The Science Behind… soft sandwich bread with bacon drippings

Welcome to the first post of my new series, “The Science Behind…”!

This post will touch on a few subjects:
1. What makes sandwich bread different from my basic 1-2-3 bread
2. How to incorporate fat into your dough’s hydration ratio
3. How the addition of fat impacts the baking process

If you haven’t read the recipe I’m referencing here, CHECK IT OUT then come back.

1. How is sandwich bread different from bread that only consists of flour, water, yeast and salt?

Think of the bread you probably ate sandwiches on as a kid – it’s soft, slightly sweet, and has what’s called in the business a “tight crumb.”  That is, very small holes as opposed to the large holes in french bread or ciabatta.  After all, we can’t have the jelly leaking out!  Fat and high protein content are what give sandwich bread their characteristic softness and tight crumb.  This recipe has three sources of fat: milk, egg yolk, and bacon drippings.  It has two sources of protein: the high protein content of bread flour, and the egg white.  The sweetness comes from the honey.

2. How can I incorporate fat into my bread without messing everything up?

  • The most important factor in making successful bread is maintaining the right ratio of water and flour.  This ratio is called hydration, and it’s super important for the development of gluten, which gives loaves of bread their structure.  

What do you see in this recipe?  There’s no water as such.  There’s milk. Bacon drippings. Egg.  Honey.  This recipe has a lot of different wet ingredients, but none of them are the same as water.  Because of this, they aren’t absorbed in the same way water is.  Milk, egg yolks and bacon drippings all have fat in addition to water (milk also has a negligible amount of protein), and egg whites have protein.

it’s bread math time

Milk is 85-95% water
Bacon drippings are about 30% water
Eggs are 90% water
Honey is about 20% water

If you add up the total weight of the wet ingredients in this recipe, you get 425+85+85+50=645.  645/795 = 81% hydration.  Clearly that isn’t right, because at 81% hydration, the dough would be very wet and difficult to manage.  This dough is supple and easy to handle.  So we need to calculate what the actual hydration is by taking into account each ingredient’s percentage of water.

Milk is 425*.95 = 404 (rounding up)
Bacon drippings are 85*.3 = 26
Egg is 50*.9=45
Honey is 85*.2=17

Therefore, the actual hydration of this loaf is 404+26+45+17 =  492/795 = 62% hydration.

Ok, confession time: in this case, you really didn’t need to do all this math.  Peter Reinhart already did the math and figured out that the recipe would work with the water content of the above ingredients.  But if you wanted to make up your own recipe or figure out what would happen if you added an egg to another recipe, you would need to use the water content of the egg to figure out the total hydration of the dough and make sure it would work and not become a gloppy mess.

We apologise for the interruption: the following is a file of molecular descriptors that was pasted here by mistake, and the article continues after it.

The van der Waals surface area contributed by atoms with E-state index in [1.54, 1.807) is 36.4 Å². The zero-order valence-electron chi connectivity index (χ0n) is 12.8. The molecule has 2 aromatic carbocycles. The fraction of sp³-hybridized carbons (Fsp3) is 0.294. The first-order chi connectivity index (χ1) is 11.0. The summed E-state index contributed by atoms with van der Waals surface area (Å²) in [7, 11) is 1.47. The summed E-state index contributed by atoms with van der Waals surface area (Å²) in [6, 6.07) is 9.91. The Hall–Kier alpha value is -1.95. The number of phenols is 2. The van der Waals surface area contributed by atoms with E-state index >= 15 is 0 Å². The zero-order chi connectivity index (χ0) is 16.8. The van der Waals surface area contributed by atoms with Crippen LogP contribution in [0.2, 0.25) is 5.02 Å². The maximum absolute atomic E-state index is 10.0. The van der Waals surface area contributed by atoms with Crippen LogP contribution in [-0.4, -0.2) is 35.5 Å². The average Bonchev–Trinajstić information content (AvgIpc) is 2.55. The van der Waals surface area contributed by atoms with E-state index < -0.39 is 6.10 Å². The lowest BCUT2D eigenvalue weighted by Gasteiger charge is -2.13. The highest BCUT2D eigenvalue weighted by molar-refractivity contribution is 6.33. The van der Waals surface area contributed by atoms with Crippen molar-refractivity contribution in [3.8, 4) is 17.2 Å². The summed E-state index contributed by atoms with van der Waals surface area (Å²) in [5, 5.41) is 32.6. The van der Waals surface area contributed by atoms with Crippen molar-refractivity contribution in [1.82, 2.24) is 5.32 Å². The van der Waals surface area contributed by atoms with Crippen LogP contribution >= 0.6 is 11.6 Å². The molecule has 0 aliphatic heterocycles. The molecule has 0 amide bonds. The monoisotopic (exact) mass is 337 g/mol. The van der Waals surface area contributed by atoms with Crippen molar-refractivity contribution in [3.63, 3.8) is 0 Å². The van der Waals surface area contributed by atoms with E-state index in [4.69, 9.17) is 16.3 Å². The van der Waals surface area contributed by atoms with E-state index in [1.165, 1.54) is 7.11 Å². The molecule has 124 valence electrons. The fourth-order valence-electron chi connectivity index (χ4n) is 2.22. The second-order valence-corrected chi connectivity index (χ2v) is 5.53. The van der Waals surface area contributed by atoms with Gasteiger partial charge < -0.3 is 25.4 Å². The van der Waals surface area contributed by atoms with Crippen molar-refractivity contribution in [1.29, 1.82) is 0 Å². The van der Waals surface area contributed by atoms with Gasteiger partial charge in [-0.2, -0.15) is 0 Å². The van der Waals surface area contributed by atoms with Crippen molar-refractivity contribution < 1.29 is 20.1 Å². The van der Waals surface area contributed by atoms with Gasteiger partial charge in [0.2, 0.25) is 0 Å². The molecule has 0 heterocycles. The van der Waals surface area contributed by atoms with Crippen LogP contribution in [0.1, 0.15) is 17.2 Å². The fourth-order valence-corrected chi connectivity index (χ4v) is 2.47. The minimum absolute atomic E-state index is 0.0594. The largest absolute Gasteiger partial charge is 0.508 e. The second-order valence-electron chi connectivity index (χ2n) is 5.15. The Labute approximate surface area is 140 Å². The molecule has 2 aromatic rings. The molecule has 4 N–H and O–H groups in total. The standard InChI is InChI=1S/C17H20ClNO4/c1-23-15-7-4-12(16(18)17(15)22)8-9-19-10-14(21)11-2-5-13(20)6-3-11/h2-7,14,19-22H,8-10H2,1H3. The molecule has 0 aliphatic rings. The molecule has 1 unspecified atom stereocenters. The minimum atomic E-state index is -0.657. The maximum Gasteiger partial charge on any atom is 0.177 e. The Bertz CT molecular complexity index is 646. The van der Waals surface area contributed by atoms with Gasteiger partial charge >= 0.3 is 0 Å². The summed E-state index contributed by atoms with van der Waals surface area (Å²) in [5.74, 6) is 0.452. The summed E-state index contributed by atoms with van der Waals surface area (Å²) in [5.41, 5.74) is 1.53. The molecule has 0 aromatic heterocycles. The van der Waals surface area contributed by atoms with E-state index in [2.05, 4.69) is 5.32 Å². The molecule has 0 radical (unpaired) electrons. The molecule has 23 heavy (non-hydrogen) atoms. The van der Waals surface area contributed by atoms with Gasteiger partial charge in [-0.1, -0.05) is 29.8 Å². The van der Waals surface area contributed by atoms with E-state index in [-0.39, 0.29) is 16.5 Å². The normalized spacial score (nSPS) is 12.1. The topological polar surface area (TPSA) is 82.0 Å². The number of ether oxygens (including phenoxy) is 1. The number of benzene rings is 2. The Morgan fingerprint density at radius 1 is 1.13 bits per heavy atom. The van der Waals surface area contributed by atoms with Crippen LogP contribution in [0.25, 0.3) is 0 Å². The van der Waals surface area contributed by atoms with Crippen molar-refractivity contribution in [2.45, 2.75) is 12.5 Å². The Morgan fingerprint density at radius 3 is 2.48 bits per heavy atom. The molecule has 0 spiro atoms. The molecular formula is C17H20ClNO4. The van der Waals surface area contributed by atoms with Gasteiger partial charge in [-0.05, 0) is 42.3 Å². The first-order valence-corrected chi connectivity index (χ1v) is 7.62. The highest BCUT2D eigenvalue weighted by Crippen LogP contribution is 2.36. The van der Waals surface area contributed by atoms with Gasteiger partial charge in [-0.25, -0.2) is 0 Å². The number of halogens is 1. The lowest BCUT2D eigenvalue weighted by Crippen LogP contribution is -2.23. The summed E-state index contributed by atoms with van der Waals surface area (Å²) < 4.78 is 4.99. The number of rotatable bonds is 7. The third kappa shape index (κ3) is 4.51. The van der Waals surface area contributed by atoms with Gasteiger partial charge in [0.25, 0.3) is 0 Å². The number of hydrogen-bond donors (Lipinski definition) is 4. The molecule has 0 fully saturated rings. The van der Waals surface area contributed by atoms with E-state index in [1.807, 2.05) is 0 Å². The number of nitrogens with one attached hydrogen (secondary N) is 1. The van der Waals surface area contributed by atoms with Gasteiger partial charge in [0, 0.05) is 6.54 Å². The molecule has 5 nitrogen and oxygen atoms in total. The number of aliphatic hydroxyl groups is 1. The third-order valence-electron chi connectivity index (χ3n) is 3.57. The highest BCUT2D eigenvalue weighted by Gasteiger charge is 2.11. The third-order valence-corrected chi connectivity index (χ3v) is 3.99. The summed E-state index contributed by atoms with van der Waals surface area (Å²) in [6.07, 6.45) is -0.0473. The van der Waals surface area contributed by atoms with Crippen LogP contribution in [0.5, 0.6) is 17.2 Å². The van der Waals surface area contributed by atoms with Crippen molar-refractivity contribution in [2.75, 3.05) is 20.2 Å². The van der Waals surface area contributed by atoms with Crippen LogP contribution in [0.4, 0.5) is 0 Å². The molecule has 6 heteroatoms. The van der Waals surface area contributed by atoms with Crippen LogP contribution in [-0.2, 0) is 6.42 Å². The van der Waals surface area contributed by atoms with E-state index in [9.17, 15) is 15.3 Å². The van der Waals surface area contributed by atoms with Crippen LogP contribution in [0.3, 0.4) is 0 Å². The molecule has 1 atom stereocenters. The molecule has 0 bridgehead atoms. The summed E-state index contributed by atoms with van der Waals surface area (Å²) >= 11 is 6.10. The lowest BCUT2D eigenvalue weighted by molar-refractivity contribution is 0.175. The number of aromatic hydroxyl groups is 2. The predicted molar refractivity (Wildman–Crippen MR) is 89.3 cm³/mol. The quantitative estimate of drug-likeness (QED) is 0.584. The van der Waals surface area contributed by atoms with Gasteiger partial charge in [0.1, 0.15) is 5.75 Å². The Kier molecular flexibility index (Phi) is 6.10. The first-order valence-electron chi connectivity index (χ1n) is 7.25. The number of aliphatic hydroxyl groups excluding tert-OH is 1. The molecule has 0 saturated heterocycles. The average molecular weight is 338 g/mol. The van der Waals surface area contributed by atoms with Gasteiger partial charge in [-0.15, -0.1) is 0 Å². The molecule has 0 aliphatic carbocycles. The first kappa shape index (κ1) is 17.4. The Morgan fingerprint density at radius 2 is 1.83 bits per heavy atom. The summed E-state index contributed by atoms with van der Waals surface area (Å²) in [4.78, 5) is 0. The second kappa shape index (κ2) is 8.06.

BUT WAIT!  Before we leave the topic of fat and hydration: Eggs are a special case.  Because the yolk has fat and the white has protein, you need to be careful just adding it to a dough that isn’t enriched with anything else.  While the egg yolk adds softness to a dough, whites add protein strands which increase the chewiness of the loaf.  Too much protein and the loaf will be too tough.  For this reason, Peter Reinhart adds milk and oil, butter or bacon grease in addition to the egg.  Another adaptation I’ve seen has you add one egg plus an additional egg yolk to increase the fat.  It’s up to you which you prefer.

this is just a random picture of eggs; the recipe only calls for one egg

  • Knead, knead, knead!
Most breads are improved by letting the dough rise for a long time with a little bit of yeast.  The USDA cautions against leaving raw egg and milk out on the counter for long periods of time, so this recipe cuts down on the time the bread needs to rise by adding more yeast than usual.  When you add more yeast, it is vital that the gluten “net” be formed quickly by kneading.   Otherwise, all that gas created by the yeast will escape and the dough will not rise, or it will quickly deflate when it bakes. 

3. How does the addition of fat impact the baking process?

If you already read the recipe for soft sandwich bread, you saw that the baking temperature is 350 degrees F, a much lower temperature than loaves without fat can withstand.  There are two reasons for this:

  • Dough with fat and sugar will brown more quickly than un-enriched dough.  Therefore, in a hotter oven you run the risk of burning the crust while the inside of the loaf is still raw.
  • For sandwich bread, you want a soft crust.  A hotter oven produces a crustier crust.

I hope you enjoyed this first post in “The Science Behind…” series!  If there’s another aspect of bread science you wish to explore, please let me know in the comments.

Leave a Reply

Fill in your details below or click an icon to log in:

WordPress.com Logo

You are commenting using your WordPress.com account. Log Out / Change )

Twitter picture

You are commenting using your Twitter account. Log Out / Change )

Facebook photo

You are commenting using your Facebook account. Log Out / Change )

Google+ photo

You are commenting using your Google+ account. Log Out / Change )

Connecting to %s